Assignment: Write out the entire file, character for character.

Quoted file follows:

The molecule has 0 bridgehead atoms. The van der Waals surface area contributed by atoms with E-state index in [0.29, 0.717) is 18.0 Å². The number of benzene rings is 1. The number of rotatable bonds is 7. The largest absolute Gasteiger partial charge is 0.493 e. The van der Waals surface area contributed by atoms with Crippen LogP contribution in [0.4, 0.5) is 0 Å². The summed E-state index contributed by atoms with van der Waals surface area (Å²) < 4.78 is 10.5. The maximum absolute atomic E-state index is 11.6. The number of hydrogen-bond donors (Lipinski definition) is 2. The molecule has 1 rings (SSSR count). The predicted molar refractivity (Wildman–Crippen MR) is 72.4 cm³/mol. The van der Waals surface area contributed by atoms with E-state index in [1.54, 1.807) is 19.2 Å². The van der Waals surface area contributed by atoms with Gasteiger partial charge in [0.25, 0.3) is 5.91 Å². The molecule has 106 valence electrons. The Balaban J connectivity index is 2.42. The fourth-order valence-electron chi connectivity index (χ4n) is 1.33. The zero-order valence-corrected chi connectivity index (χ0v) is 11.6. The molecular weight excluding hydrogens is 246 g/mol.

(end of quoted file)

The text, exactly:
The molecule has 0 bridgehead atoms. The van der Waals surface area contributed by atoms with E-state index in [0.29, 0.717) is 18.0 Å². The number of benzene rings is 1. The number of rotatable bonds is 7. The largest absolute Gasteiger partial charge is 0.493 e. The van der Waals surface area contributed by atoms with Crippen LogP contribution in [0.4, 0.5) is 0 Å². The summed E-state index contributed by atoms with van der Waals surface area (Å²) < 4.78 is 10.5. The maximum absolute atomic E-state index is 11.6. The number of hydrogen-bond donors (Lipinski definition) is 2. The molecule has 1 rings (SSSR count). The predicted molar refractivity (Wildman–Crippen MR) is 72.4 cm³/mol. The van der Waals surface area contributed by atoms with E-state index in [1.54, 1.807) is 19.2 Å². The van der Waals surface area contributed by atoms with Gasteiger partial charge in [0.25, 0.3) is 5.91 Å². The molecule has 106 valence electrons. The Balaban J connectivity index is 2.42. The fourth-order valence-electron chi connectivity index (χ4n) is 1.33. The zero-order valence-corrected chi connectivity index (χ0v) is 11.6. The molecular weight excluding hydrogens is 246 g/mol.